Search Images Maps Play YouTube News Gmail Drive More »
Sign in
Screen reader users: click this link for accessible mode. Accessible mode has the same essential features but works better with your reader.

Patents

  1. Advanced Patent Search
Publication numberUS4234788 A
Publication typeGrant
Application numberUS 06/027,550
Publication dateNov 18, 1980
Filing dateApr 6, 1979
Priority dateApr 6, 1979
Publication number027550, 06027550, US 4234788 A, US 4234788A, US-A-4234788, US4234788 A, US4234788A
InventorsJohn P. Palmer, Scott M. Rose
Original AssigneeGeneral Dynamics Corporation, Pomona Division
Export CitationBiBTeX, EndNote, RefMan
External Links: USPTO, USPTO Assignment, Espacenet
Electrostatic fiber optic scanning device
US 4234788 A
Abstract
Disclosed is an fiber optic scanning device that includes an optical fiber of predetermined length having one unsupported end for scanning, and having another end rigidly supported in a cantilevered fashion. The disclosed device operates to allow the movable end to be positioned with voltages that are substantially reduced over the prior art. To that end, an electrically conductive film lies on the fiber extending from the unsupported end to the supported end; and a transparent conductive plate lies in a plane perpendicular to the length of the fiber spaced apart from the unsupported end. This conductive plate forms a capacitance C with the conductive film. A voltage source V couples between the transparent conductive plate and the conductive film on the fiber to produce an electrostatic charge Q on the movable end of the fiber, where Q=VC. The movable end is positioned with a force F=QE by generating an electric field E transverse to the length of the fiber.
Images(1)
Previous page
Next page
Claims(8)
Having described our invention, we now claim:
1. A fiber optic scanning device with improved electrostatic positioning comprising:
an optical fiber of predetermined length having one unsupported end for scanning, and having another end rigidly supported in a cantilevered fashion;
electrically conductive means rigidly attached to said fiber and extending from said unsupported end to said supported end;
a transparent conductive plate lying in a plane perpendicular to the length of said fiber and spaced apart from said unsupported end to form a capacitance C with said conductive means;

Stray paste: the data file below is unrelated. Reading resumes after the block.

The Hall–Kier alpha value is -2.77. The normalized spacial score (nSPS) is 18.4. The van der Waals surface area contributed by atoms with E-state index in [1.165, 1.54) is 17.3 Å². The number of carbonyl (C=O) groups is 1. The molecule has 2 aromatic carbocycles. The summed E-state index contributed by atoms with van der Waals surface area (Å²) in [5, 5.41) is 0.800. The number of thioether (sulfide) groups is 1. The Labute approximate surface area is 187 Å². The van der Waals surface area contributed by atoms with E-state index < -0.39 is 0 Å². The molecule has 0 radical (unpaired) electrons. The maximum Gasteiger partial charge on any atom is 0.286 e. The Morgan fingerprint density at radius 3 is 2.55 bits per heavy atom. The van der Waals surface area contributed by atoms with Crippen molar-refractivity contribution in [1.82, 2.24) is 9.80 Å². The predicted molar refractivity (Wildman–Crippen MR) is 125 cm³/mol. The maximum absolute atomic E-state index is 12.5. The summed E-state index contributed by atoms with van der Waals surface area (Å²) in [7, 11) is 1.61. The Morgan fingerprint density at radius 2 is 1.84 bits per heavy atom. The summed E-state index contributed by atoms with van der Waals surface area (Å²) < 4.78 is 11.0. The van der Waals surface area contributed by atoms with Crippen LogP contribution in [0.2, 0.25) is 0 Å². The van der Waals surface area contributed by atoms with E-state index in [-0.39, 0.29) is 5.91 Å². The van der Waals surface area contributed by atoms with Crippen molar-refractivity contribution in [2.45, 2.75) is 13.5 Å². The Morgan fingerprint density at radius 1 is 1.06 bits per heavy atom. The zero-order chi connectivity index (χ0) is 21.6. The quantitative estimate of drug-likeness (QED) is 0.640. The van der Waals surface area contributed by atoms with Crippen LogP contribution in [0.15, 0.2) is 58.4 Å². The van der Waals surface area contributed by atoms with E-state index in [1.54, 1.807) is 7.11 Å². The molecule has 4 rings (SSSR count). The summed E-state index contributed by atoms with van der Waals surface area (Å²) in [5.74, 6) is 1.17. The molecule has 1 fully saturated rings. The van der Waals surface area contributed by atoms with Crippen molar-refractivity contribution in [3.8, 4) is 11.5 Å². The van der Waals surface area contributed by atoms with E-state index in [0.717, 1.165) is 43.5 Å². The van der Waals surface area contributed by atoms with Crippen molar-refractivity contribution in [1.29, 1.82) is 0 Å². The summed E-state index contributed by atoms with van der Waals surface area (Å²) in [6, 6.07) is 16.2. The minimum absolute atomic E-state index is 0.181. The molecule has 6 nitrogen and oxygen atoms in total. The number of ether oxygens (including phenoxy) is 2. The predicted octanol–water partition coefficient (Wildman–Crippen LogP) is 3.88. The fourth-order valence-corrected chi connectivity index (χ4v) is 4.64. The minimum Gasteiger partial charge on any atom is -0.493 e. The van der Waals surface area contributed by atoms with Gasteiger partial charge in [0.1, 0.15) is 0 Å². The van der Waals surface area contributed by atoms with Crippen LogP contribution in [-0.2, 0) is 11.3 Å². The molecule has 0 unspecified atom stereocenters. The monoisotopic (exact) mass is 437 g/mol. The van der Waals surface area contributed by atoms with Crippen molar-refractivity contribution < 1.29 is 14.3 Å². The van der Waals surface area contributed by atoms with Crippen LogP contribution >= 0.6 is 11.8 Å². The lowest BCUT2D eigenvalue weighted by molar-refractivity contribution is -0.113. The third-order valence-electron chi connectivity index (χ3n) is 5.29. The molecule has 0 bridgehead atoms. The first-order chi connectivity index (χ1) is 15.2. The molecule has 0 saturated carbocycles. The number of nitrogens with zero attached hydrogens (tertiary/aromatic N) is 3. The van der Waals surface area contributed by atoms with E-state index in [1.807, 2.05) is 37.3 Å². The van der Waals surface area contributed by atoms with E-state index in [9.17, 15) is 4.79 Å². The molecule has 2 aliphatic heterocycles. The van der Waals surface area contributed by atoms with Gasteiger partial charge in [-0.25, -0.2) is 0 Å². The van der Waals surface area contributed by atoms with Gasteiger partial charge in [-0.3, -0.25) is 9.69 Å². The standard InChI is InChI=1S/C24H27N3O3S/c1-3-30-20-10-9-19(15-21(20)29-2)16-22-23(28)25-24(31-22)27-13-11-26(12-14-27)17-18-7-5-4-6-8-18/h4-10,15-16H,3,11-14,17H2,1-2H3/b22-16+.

a voltage source V coupled between said transparent conductive plate and said electrically conductive means on said fiber to thereby produce an electrostatic charge Q on said conductive means near said movable end where Q=VC; and p1 means for generating an electric field E transverse to the length of said fiber to position said movable end with a force F=QE.
2. A fiber optic scanning device according to claim 1, wherein said electrically conductive means is a continuous metal film.
3. A fiber optic scanning device according to claim 2, wherein said film is formed by vacuum deposition and covers only approximately 50% of said fiber.
4. A fiber optic scanning device according to claim 1, wherein said transparent conductive plate is comprised of a glass substrate with a transparent conductive film disposed thereon.
5. A fiber optic scanning device according to claim 4, wherein said film consists of tin oxide.
6. A fiber optic scanning device according to claim 1, wherein said means for generating includes one pair of spaced apart conductive plates lying parallel to the length of said fiber with said fiber lying therebetween.
7. A fiber optic scanning device according to claim 6, wherein said means for generating further includes another pair of spaced apart conductive plates lying parallel to the length of said fiber and perpendicular to said one pair of spaced apart conductive plates with said fiber lying therebetween.
8. In a fiber optic scanning device containing an optical fiber having one unsupported end for scanning, and having another end rigidly supported in a cantilevered fashion, a method of positioning said movable end including the steps of:
rigidly attaching an electrically conductive means to said fiber extending from said unsupported end to said supported end;
providing a transparent conductive plate in a plane perpencidular to the length of said fiber and spaced apart from said unsupported end to form a capacitance C with said conductive means;
coupling a voltage source V between said transparent conductive plate and said electrically conductive means on said fiber to thereby produce an electrostatic charge Q on said conductive means near said movable end where Q=VC; and
generating an electric field E transverse to the length of said fiber to position said movable end with a force F=QE.
Description
BACKGROUND OF THE INVENTION